Columbia Basin College and the cities of West Richland and Prosser will receive almost $1.3 million from the state to install solar panels and overhaul street lighting in their communities.
State commerce officials announced the awards Friday. More than 20 local governments and agencies along with several higher education institutions received about $8.6 million for projects.
CBC will install a 100-kilowatt solar array on its business building on the Pasco campus, generating power that will help offset a chunk of the college’s energy needs.
West Richland and Prosser officials will use most of their share to replace hundreds of street lights with more efficient LEDs, or light-emitting diodes.
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“Basically it will cut our energy use in half,” said Roscoe Slade III, West Richland’s public works director.
The awards were given through a competitive process and may only be used for energy savings and operational or solar projects. State officials lauded the grants as a way for governments to save taxpayer dollars while creating almost 300 jobs around the state and helping the environment.
“When the places we work, study and do business in are energy efficient, the benefits add up,” said Gov. Jay Inslee in a release.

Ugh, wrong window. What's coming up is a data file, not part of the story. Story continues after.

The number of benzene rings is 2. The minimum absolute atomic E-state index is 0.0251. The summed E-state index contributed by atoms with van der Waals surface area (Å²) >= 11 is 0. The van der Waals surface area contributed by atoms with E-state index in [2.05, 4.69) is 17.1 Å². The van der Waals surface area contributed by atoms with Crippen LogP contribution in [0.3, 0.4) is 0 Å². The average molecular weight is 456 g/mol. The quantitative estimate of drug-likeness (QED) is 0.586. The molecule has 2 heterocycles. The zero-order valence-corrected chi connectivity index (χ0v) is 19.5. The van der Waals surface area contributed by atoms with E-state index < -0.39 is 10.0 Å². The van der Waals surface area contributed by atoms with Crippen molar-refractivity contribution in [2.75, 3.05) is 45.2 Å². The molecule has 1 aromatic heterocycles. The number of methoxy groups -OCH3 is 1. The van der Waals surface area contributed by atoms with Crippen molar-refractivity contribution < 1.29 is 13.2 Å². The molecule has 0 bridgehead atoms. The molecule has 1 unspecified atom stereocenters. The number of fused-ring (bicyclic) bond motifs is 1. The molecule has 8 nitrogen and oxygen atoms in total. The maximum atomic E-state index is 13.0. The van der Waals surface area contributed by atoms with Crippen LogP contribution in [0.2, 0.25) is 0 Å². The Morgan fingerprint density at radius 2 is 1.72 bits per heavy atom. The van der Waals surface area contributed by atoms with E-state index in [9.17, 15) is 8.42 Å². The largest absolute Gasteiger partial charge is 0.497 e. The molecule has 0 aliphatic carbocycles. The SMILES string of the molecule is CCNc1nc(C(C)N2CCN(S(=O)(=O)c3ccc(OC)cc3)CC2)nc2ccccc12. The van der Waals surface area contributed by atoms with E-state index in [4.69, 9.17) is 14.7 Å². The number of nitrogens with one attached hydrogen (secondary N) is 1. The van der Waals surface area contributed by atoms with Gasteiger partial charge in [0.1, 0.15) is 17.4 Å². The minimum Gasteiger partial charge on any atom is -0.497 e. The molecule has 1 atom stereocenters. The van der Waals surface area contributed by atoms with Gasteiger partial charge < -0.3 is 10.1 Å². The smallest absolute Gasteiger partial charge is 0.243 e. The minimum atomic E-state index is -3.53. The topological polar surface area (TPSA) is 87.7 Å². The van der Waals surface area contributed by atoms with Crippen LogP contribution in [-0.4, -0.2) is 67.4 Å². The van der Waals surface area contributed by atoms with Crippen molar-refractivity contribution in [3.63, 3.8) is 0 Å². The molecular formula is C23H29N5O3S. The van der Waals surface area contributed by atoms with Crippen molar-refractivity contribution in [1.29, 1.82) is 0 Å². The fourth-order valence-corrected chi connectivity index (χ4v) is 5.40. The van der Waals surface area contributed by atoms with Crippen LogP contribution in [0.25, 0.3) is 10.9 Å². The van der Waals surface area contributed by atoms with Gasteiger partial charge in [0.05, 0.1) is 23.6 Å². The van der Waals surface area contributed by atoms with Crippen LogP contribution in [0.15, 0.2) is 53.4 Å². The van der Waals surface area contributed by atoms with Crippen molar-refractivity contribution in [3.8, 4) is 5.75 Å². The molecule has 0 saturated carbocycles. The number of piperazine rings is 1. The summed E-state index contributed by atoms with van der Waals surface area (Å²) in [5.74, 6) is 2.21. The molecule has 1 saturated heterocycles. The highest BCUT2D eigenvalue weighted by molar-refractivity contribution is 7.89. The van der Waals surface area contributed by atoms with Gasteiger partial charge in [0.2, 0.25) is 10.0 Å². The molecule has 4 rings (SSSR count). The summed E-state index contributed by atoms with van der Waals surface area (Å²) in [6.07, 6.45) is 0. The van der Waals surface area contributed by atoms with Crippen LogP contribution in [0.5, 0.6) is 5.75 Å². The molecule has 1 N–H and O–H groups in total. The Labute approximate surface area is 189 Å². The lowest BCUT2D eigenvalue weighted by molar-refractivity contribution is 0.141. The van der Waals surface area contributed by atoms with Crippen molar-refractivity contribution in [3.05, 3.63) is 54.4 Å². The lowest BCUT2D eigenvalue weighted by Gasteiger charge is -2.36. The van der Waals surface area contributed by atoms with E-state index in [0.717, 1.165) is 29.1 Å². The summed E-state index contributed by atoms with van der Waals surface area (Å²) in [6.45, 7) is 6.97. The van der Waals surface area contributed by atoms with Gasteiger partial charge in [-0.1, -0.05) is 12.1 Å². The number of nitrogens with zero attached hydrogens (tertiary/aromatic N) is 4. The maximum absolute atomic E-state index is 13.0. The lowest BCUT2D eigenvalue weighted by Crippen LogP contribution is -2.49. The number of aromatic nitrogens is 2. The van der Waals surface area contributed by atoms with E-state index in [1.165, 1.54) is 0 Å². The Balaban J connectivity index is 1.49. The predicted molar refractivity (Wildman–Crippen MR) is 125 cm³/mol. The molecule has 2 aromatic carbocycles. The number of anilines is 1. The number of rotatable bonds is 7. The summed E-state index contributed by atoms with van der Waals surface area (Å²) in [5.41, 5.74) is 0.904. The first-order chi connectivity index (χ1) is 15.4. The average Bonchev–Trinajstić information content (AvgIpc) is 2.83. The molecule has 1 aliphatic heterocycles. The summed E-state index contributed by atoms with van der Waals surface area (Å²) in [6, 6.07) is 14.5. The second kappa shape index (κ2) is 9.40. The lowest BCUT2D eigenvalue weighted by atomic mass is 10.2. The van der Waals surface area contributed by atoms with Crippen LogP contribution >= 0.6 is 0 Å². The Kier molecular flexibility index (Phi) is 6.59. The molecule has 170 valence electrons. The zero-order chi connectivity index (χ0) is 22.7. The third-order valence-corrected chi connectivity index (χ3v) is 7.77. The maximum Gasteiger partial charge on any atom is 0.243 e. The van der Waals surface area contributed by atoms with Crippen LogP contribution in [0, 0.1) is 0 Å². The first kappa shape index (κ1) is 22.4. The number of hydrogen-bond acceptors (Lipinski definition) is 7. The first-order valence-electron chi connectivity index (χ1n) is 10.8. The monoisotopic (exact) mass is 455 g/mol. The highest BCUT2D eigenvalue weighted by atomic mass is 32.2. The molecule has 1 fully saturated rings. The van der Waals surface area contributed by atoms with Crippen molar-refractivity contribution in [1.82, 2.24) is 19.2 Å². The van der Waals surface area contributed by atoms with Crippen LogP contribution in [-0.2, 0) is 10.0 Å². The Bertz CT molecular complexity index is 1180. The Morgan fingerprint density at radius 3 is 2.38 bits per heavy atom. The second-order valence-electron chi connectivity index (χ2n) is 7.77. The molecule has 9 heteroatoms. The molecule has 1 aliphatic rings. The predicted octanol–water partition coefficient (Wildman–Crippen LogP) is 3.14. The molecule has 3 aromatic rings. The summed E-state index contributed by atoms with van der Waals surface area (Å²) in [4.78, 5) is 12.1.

CBC has received prior awards from the state for energy efficiency projects. The college’s latest grant was the largest single award given by the state and the new solar panels are intended to make the college more sustainable. The project also will serve as a demonstration site, said Brett Riley, CBC’s director for business office services, grants and contract management.
“I fully plan on engaging the students in this project,” he said.
The project will cost about $1 million, with the state providing $765,188 and the college covering the rest.
West Richland will replace all 1,000 of its streetlights with LEDs, Slade said, while also installing a monitoring system that will allow the city to track the energy usage of each individual light and dim them during quiet periods at night. The city will be the first to use the monitoring system in conjunction with LED lights in the Northwest, Slade added.
“Light maintenance had become 20 percent of the street fund and we knew that wasn’t sustainable,” he said.
The project will cost $1.1 million, with the state award chipping in $281,937. Benton Rural Electric Association is partnering on the project and providing another $195,000 in energy rebates and other savings. The remainder will come from a state loan, which will be paid off with the energy savings from the new lights.
Prosser will replace about 400 high-pressure sodium street lights with LEDs and install new drive motors on some municipal water pumps that will use less energy. The total cost of those projects is $920,000, with $230,162 covered by the grant. The remainder will be paid for by money from city reserves and a loan from the state, said Mayor Paul Warden.
“I know we’ll realize about $70,000 in energy savings every year,” he said.